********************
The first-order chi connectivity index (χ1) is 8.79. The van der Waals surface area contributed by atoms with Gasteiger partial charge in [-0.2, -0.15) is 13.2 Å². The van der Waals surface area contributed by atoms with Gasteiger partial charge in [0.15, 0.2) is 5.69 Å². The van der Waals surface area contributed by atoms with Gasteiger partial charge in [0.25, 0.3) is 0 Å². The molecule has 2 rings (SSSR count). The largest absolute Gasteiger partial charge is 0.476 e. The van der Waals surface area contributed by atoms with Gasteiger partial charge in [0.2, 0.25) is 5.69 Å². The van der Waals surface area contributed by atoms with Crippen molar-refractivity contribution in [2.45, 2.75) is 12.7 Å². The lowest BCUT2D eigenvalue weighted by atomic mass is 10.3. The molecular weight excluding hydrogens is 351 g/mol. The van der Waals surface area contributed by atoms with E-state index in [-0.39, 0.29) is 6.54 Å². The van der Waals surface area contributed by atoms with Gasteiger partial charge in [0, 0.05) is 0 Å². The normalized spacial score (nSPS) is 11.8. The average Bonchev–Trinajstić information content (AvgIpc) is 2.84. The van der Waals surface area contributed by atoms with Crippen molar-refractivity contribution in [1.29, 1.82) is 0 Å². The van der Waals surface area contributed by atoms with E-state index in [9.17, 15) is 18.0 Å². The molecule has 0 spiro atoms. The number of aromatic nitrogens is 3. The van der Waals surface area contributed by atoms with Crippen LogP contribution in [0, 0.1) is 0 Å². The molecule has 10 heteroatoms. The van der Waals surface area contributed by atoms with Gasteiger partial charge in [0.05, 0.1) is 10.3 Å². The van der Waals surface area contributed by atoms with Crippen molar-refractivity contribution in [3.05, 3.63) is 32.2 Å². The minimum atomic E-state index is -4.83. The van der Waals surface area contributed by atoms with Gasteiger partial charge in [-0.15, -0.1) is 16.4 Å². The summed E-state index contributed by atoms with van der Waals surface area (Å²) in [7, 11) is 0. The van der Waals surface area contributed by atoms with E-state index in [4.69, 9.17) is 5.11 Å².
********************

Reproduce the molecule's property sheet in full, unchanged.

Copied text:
The first-order chi connectivity index (χ1) is 8.79. The van der Waals surface area contributed by atoms with Gasteiger partial charge in [-0.2, -0.15) is 13.2 Å². The van der Waals surface area contributed by atoms with Gasteiger partial charge in [0.15, 0.2) is 5.69 Å². The van der Waals surface area contributed by atoms with Gasteiger partial charge in [0.25, 0.3) is 0 Å². The molecule has 2 rings (SSSR count). The largest absolute Gasteiger partial charge is 0.476 e. The van der Waals surface area contributed by atoms with Gasteiger partial charge in [0.2, 0.25) is 5.69 Å². The van der Waals surface area contributed by atoms with Crippen molar-refractivity contribution in [2.45, 2.75) is 12.7 Å². The lowest BCUT2D eigenvalue weighted by atomic mass is 10.3. The molecular weight excluding hydrogens is 351 g/mol. The van der Waals surface area contributed by atoms with E-state index in [-0.39, 0.29) is 6.54 Å². The van der Waals surface area contributed by atoms with Gasteiger partial charge in [0, 0.05) is 0 Å². The normalized spacial score (nSPS) is 11.8. The average Bonchev–Trinajstić information content (AvgIpc) is 2.84. The van der Waals surface area contributed by atoms with Crippen molar-refractivity contribution in [1.29, 1.82) is 0 Å². The van der Waals surface area contributed by atoms with E-state index in [9.17, 15) is 18.0 Å². The molecule has 0 spiro atoms. The number of aromatic nitrogens is 3. The van der Waals surface area contributed by atoms with Crippen LogP contribution in [0, 0.1) is 0 Å². The molecule has 10 heteroatoms. The van der Waals surface area contributed by atoms with Gasteiger partial charge in [0.05, 0.1) is 10.3 Å². The van der Waals surface area contributed by atoms with Crippen molar-refractivity contribution in [3.05, 3.63) is 32.2 Å². The minimum atomic E-state index is -4.83. The van der Waals surface area contributed by atoms with Gasteiger partial charge in [-0.15, -0.1) is 16.4 Å². The summed E-state index contributed by atoms with van der Waals surface area (Å²) in [7, 11) is 0. The van der Waals surface area contributed by atoms with E-state index in [4.69, 9.17) is 5.11 Å².